As the race for Houston Mayor enters it's final month the top candidates are leveling some pretty hefty shots at one another's character.
Mayor Annise Parker has chosen to attack challenger Ben Hall's integrity for the tardy manner in which he's paid his taxes.
"Hall has been penalized over $130,000 for late property taxes," says the ad narrator.
While it's true that the wealthy Hall missed multiple deadlines, records show he's always paid his tab, leaving none to whom he owed short changed.
The record is clear. He did pay his property taxes and he also paid a very substantial penalty and interest," said Bob Martin, Fox 26 tax and personal finance expert.
Martin says when it comes to shelling out extra to pay late, trial lawyer Hall has plenty of company.
"I hate to say it, but it's not unusual for self-employed people to fall behind in their bills because their income does not come in evenly," said Martin.
While the Parker campaign concedes Hall has broken no laws, their attack ad portrays the challenger's tax tardiness as selfish and his commitment to kids phony.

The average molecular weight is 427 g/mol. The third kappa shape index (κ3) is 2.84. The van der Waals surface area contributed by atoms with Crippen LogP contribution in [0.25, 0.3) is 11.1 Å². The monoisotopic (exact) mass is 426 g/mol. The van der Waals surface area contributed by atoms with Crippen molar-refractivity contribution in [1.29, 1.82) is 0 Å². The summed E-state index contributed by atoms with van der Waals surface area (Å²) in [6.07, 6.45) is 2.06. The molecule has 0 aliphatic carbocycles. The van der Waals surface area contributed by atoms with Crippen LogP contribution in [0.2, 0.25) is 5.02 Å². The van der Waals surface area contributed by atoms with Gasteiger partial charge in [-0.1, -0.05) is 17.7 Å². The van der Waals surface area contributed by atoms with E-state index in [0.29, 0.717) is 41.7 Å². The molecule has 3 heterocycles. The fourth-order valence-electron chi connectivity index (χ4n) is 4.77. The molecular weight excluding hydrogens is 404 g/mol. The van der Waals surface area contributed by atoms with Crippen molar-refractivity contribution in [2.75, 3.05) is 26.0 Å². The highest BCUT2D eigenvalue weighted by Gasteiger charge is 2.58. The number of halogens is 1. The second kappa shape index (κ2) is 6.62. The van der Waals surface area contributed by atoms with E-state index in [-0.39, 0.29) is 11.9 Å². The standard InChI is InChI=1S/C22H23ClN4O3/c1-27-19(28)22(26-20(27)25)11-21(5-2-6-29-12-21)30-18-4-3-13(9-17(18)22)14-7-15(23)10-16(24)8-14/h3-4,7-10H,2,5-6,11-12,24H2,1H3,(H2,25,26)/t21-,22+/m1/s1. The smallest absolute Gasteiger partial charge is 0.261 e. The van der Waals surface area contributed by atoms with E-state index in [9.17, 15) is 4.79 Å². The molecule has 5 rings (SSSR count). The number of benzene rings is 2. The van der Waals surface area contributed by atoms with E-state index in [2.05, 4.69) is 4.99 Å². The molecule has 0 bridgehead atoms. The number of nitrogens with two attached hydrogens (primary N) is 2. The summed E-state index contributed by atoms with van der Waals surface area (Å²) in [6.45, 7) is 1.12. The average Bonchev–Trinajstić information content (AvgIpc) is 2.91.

"A Ben Hall ad bragged about his commitment to our schools, but Hall owed $57,000 in unpaid school taxes," says the ad's narrator.
For granting Hall extra time to settle his bill, those he owed were compensated handsomely, although Martin says that's not the way public sector creditors prefer to do business.
"Unfortunately school districts and cities and counties have budgets to deal with and so they are not looking for extra revenue when people pay late. They do want to get the taxes on time," said Martin.
Bottom line - Parker's hoping to persuade voters to question Hall's judgment.
"Ben Hall wants to spend our tax dollars, but we can't trust him to pay his?," asks the ad's narrator.
The answer, based on the record, is yes he'll pay, but on his schedule, not the government's.
Martin says it's estimated 97 percent of local taxpayers settle their responsibility on time.